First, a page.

The only research that the publishing industry has conducted on this issue shows a lack of uniformity in opinion and response to requests to unpublish. (To read more, check out Kathy English’s report, “The Longtail of news: To unpublish or not to unpublish”.) What is clear is that the issue is becoming more relevant as the internet increasingly replaces print publications. How do the First Amendment rights of publishers stack up against the privacy rights of the accused, and how should courts and the news industry deal with this balance in the future?
Search engines and content providers, like online newspapers, should recognize their critical role as gatekeepers of information. They should listen to and consider individual situations, even if they’re not obligated to do so. Of course a 20 year-old article about an arrest may be ‘factually accurate’, but is it really fair to leave it up when it’s not newsworthy, totally irrelevant, and makes it difficult for a person to move on with his or her life?
Each case is a balancing act, and a quality publication will analyze the pros and cons, not automatically refuse to help.
Dealing with publishing requests: fair compromises and solutions
Here are a few compromises and solutions we’d like to see from content providers:
- Implement a sunsetting or a ‘le droit a l’oubli’ system. Sunsetting is an automated system used by publishers that retires articles about arrests after a certain present period. It essentially gives content an expiration date. Just like human memory, sunsetting ensures that some things don’t stay around forever.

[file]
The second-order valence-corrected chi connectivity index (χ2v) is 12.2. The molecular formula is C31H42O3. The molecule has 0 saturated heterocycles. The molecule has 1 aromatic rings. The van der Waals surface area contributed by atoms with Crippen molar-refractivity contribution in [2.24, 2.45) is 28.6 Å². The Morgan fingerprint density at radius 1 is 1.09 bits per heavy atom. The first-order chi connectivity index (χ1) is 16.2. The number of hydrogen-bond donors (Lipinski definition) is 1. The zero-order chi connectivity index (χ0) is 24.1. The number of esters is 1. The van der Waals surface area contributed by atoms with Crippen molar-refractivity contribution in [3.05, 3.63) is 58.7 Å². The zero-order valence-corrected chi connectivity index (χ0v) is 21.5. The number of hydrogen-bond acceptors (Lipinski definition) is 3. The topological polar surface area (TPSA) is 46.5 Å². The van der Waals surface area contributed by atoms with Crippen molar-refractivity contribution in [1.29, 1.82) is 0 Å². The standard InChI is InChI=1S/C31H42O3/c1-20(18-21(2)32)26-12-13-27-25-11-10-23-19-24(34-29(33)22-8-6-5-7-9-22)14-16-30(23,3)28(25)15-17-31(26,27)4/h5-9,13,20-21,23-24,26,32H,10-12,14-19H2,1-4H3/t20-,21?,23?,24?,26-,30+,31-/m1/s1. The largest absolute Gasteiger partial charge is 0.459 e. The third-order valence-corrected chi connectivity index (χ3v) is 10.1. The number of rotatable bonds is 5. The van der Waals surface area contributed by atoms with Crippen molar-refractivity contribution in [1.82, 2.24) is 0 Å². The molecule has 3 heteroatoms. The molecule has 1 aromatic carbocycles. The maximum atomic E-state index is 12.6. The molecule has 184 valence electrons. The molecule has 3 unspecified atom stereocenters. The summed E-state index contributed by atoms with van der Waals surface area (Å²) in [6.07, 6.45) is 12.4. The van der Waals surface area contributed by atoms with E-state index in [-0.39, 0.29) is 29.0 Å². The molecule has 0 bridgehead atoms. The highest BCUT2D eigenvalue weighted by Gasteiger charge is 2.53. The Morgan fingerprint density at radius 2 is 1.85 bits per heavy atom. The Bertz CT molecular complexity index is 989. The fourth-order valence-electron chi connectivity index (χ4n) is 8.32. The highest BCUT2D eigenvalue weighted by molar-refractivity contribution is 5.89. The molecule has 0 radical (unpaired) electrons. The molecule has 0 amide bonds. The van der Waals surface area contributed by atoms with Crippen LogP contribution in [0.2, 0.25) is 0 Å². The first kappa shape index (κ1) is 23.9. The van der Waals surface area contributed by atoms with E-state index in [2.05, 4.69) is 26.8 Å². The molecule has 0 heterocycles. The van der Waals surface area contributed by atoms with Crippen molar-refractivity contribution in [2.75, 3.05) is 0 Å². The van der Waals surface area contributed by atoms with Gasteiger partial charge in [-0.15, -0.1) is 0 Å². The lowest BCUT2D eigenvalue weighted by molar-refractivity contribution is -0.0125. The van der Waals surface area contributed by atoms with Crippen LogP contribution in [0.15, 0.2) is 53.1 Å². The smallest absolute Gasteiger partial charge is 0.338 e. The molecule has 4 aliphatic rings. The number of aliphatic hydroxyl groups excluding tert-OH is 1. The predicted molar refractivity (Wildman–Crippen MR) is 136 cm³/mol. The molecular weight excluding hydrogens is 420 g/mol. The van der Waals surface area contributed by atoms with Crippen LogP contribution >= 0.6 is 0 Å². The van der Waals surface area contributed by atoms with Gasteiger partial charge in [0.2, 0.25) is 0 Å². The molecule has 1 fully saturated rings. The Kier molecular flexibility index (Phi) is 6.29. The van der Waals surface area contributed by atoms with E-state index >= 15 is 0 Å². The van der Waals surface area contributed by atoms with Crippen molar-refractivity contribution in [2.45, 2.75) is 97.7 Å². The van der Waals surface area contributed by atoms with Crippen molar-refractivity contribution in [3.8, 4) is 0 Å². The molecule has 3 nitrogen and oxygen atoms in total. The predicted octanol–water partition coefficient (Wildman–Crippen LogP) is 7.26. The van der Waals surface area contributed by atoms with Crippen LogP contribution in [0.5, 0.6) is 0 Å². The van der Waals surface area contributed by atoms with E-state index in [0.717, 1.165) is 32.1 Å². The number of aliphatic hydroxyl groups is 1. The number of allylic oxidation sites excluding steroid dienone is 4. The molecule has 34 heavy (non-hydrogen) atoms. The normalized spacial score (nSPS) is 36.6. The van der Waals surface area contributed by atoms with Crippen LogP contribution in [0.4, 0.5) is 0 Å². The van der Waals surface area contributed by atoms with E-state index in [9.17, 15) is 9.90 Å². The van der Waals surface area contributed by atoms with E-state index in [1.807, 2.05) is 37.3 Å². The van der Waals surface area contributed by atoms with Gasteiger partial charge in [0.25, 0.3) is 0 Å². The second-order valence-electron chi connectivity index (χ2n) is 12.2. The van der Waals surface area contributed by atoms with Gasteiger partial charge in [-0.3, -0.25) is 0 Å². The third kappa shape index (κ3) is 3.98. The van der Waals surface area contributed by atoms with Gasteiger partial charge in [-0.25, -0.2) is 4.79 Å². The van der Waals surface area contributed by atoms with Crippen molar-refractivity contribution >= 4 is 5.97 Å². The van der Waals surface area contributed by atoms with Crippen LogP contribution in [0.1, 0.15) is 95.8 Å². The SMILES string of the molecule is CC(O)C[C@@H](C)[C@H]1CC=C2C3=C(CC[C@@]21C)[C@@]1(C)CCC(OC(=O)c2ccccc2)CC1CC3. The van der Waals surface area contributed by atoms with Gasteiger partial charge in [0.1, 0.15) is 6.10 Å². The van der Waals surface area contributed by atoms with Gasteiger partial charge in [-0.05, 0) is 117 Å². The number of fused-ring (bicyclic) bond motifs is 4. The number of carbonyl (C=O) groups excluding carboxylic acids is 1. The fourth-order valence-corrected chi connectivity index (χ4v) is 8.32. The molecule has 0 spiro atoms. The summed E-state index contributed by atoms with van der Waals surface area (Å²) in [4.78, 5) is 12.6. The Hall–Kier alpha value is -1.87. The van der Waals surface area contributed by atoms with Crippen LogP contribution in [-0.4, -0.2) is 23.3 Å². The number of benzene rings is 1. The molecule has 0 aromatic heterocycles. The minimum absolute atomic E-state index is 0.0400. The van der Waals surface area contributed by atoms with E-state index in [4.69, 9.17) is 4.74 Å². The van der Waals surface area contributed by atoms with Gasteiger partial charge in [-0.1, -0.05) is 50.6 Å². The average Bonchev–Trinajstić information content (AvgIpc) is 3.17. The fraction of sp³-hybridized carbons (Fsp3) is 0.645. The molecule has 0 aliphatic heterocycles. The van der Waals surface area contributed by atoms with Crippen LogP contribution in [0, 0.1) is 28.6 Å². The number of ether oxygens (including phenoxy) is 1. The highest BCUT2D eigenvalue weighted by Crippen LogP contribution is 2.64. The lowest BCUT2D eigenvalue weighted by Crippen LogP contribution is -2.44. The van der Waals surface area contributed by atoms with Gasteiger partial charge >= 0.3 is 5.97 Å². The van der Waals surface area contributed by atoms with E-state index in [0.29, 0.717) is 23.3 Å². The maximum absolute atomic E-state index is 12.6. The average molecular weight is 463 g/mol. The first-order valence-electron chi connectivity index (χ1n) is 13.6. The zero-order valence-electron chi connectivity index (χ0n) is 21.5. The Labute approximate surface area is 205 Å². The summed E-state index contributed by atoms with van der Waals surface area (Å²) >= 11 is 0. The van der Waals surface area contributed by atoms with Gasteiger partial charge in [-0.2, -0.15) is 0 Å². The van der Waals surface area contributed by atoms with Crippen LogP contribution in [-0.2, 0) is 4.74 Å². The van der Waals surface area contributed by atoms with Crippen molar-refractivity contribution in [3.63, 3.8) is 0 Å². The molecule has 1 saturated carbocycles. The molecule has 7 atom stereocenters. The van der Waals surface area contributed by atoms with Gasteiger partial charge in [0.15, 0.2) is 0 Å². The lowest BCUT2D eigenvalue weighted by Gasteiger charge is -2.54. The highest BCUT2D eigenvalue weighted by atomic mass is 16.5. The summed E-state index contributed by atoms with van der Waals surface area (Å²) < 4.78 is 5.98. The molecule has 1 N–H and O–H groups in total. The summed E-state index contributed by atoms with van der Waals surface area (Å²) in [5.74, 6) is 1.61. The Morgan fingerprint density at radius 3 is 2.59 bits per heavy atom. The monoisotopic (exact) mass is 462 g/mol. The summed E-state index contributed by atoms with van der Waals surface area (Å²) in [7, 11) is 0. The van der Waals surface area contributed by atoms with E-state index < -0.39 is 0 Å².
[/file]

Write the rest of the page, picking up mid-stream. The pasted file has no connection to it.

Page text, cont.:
- Block the article from being indexed by search engines. Using a robot.txt file will prevent search engines from crawling and indexing the site in search results. While the article will remain on the newspaper’s website, it won’t be nearly as visible (or as harmful) if it’s not on the search engines.
- Remove or anonymize names, especially for lesser crimes. A publisher can maintain the integrity of an article while protecting the individual’s privacy by removing or anonymizing the person’s name. The publication BloomU Today takes this approach “if the offense is minor and not a felony charge”.
- Unpublish the entire article. A rare solution that many publishers consider extreme, removing an entire article may be warranted when it is particularly, old, irrelevant, or dangerous to an individual’s privacy or safety.
- At least: add an update or editorial note. Sometimes all a person wants is an edit at the bottom of an article updating or correcting the unwanted information. For the most part, publishers are not resistant to add this. Still, this solution has limited practical effect: the reader has to scroll all the way to the bottom to find the edit, and by that time the damage has already been done. It also does not affect search results.
We are optimistic that publishers will adopt these gray-area solutions as increasingly see people’s online reputation being hurt by articles like these.